UPDATE: 1:12 p.m. EDT — As noted by the owner of FilipinoScribe.com, Davao City Vice-Mayor Paolo Duterte cautioned people in July about a possible threat from the Islamic State group. On July 7, he said the urbanized city had gotten threats from the extremist group and was attempting to confirm them, GMA News Online reported.

UPDATE: 1:05 p.m. EDT — Facebook activated its Safety Check feature for people in the Philippines Friday after an explosion in Davao City.

UPDATE: 12:58 p.m. EDT — Davao City Vice-Mayor Paolo Duterte said the 10 victims of a Friday night blast at the Roxas Night Market were half female, half male, according to GMA News Online.

UPDATE: 12:51 p.m. EDT — The presidential communications operations office wrote on its Facebook page Friday that the explosion in Davao City was "being handled."

"A thorough investigation is being conducted to determine the cause of the explosion and checkpoints/chokepoints were already established at all exit points in the city," it wrote. "We call on all the people to be vigilant at all times and report to the police any suspicious packages or persons. Please refrain from creating/passing misleading or unverified reports to avoid confusion and panic."

Meanwhile, people near the Roxas Night Market started to keep a list of bystanders they'd heard were injured in the blast.

UPDATE: 12:30 p.m. EDT — The City Government of Davao posted on its Facebook page Friday to reassure Filipinos that they had opened an investigation into the reported bombing at Roxas Night Market. But answers remained scarce.

"Let us pray for the victims of this unfortunate incident, especially for those who died. Let us pray for those who are being treated in different hospitals and pray for their quick recovery. There are at least 10 people who perished because of the incident and a number were reported wounded," the statement from Vice-Mayor Paolo Duterte read. "Right now, we cannot yet give definite answer to as to who is behind this as we are also trying to determine what really exploded."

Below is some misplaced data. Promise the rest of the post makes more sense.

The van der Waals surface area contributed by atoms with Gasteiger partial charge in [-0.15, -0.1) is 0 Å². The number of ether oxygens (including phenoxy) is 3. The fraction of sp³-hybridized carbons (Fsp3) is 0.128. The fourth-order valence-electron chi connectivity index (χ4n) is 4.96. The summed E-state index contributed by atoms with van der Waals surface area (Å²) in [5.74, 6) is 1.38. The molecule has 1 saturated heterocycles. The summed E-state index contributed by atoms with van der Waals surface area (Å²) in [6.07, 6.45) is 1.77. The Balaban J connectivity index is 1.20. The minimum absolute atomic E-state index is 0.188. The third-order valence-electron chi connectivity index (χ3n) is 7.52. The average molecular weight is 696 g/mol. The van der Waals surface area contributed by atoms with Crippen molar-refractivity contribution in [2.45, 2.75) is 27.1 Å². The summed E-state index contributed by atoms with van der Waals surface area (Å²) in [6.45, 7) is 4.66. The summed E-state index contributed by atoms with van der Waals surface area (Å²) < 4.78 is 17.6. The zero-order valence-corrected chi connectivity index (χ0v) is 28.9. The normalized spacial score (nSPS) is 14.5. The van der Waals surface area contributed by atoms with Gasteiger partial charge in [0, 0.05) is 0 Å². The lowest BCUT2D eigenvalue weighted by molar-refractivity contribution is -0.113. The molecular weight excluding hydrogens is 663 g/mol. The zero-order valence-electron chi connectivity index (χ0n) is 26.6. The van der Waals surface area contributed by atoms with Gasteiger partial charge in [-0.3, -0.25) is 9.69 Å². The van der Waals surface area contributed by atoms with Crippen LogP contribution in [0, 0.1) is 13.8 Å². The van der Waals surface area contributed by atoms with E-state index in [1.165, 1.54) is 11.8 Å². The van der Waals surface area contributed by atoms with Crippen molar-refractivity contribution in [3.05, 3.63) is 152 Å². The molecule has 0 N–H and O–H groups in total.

UPDATE: 12:25 p.m. EDT — The Ateneo de Davao University, near the site of the reported blast in the Philippines Friday, went on lockdown Friday. The school's official Twitter account tweeted that the Red Cross blood bank would start accepting donations, pairing the message with the hashtag #PrayForDavao.

UPDATE: 12:19 p.m. EDT — People injured in the explosion in Davao City, an urbanized city in the Philippines, have been taken to the Southern Philippines Medical Center as police sweep for evidence in the Roxas Night Market, according to the Mindanao Examiner.

CNN reported 60 people were wounded in the blast.

UPDATE: 12:15 p.m. EDT — The president of the Philippines, Rodrigo Duterte, was safe Friday after an explosion in Davao City, according to Reuters. Duterte formerly served as the mayor of Davao City. He was also recently the subject of a foiled assassination plot.

Original story:

More than 30 people were reportedly injured and at least nine killed Friday in the Philippines after an explosion in a Davao City market. Details were still emerging, but police spokeswoman Catherine Dela Rey confirmed to Rappler that witnesses saw and heard and a bang at the Roxas Night Market at about 10:20 p.m. local time.

The wasn't yet clear. GMA News Online reported that nine people had died, though the local CNN branch cited a statement from the Malacañang Palace saying "at least 10" were murdered.

This is a breaking news story. Check back for updates.